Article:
Monitor Height – The standard rule for monitor setup is to set it at eye level, this applies both in sitting and standing. For best setup however, make sure to set the top inch of your screen at eye level, this will give your resting gaze of around 1/3 of the way down.

Tilting the monitor up for about 20° will also give you better view of your display and better positin for your neck and shoulders.

(image from Amazon)

Also, it pays to have a monitor with a good display and performance quality for flexibility and reliability for both working and entertainment use. The HP EliteDisplay E271i for example, is all about business, and a good choice for anyone looking for a bigger screen.

 

Reaching – If your desk forces you to reach outside your neutral position, it will most likely cause your body to slouch and curve in your shoulders. This is a big NO NO in ergonomics. The best way to position your body in accordance to your workstation is to put your keyboard at the center of your desk. Your belly button should point straight to the “G” and “H” keys of your keyboard.

Using your Mouse or Other Pointing Devices – When working in your standing desk, you have to keep neutral position at all times. You want to keep your mouse and other pointing devices, such as tablet, within your body’s neutral zone. If you hand and/or forearm has to move outside the range of your shoulder width, or your elbow moves away under your shoulder just to access your mouse, then you are no longer in a neutral position. If you’re right handed and you don’t normally use the num-pad of your keyboard, then you are better off using a keyboard without a num-pad. This will shorten the distance between your two hands as you work on the keyboard and mouse simultaneusly., keeping your elbow and shoulders in neutral position. If you are more adventurous, then you can use the mouse on the other side of your keyboard for working on simple tasks such as emailing and web-surfing.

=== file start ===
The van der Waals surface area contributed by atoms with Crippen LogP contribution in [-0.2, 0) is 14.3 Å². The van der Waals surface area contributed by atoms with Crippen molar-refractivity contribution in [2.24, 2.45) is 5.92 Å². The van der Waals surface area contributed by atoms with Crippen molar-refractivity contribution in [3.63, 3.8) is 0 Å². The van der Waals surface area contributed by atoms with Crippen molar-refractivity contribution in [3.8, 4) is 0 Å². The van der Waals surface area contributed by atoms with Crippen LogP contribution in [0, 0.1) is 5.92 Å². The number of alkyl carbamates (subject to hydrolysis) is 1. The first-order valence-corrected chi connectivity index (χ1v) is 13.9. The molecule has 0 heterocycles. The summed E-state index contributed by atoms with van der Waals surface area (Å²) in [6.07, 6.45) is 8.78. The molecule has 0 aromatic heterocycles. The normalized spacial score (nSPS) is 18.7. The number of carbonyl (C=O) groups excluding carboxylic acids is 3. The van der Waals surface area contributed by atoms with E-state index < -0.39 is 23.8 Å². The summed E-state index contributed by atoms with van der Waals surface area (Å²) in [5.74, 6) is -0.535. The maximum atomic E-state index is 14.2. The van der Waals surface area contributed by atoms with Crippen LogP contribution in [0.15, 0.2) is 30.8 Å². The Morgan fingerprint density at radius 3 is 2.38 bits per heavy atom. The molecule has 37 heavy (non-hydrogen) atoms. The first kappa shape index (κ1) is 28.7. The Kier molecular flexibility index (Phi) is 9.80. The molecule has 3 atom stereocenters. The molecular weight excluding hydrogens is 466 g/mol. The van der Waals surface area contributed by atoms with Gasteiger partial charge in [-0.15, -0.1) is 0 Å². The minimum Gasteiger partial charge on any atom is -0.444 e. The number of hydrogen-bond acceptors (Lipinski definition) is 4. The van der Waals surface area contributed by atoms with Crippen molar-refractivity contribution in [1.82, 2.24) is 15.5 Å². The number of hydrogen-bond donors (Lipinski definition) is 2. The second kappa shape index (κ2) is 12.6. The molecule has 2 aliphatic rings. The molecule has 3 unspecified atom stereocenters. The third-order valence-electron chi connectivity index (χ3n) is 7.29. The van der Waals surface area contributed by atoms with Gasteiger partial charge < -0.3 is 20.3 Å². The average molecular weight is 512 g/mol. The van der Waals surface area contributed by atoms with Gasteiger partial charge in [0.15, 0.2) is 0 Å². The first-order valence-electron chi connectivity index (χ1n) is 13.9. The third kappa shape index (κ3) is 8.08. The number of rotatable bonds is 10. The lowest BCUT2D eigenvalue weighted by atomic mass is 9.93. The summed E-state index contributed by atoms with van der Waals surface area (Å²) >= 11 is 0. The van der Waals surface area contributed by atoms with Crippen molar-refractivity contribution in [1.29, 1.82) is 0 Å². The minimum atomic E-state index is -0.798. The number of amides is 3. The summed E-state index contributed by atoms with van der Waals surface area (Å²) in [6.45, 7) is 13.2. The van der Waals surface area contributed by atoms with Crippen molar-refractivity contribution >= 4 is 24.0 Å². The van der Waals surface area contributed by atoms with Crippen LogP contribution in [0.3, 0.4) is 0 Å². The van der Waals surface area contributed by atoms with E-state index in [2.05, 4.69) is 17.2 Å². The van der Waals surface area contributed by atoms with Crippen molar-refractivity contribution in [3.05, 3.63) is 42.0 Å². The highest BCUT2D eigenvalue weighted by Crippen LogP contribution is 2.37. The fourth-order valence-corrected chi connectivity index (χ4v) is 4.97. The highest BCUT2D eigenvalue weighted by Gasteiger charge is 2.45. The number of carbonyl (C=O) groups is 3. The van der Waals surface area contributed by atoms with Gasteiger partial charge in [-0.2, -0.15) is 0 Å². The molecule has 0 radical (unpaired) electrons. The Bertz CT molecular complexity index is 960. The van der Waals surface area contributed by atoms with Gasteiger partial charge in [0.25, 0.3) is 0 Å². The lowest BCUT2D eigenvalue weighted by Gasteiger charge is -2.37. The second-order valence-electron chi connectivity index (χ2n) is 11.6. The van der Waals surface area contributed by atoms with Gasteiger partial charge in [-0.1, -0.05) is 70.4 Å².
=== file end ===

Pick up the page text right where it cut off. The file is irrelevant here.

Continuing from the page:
(image from Amazon)

The Genius LuxeMate i200 Compact Stylish Keyboard can be a perfect solution for you, it is compact, stylish, and very easy andcomfortable to work on. Its slim and elegant design comes with soft nylon square keycaps for comfortable and fast typing. It works through USB interface and ready to use (plug-and-play).

 

Bottom Line

(image from Amazon)

The ‘elbow height’ rule usually works in most types of users, while some feel more comfortable setting their desk an inch lower than their elbow height to rest their hands and wrists better, and to accommodate the added height from the keyboard and mouse. The most important thing in settin your standing workstation is to make a shift surface at the height that will work best for you. You may need to experiment with a keyboard, book, or legal  pad and see how the height feels for you. You can do this by simply stacking boxes or books on top of your existing office desk. You can also try a shelf that is near your ideal height. To find the right standing desk, sit-stand desk or stand-up workstation and to know more about workspace ergonomics, check out Dual Monitors Guide now!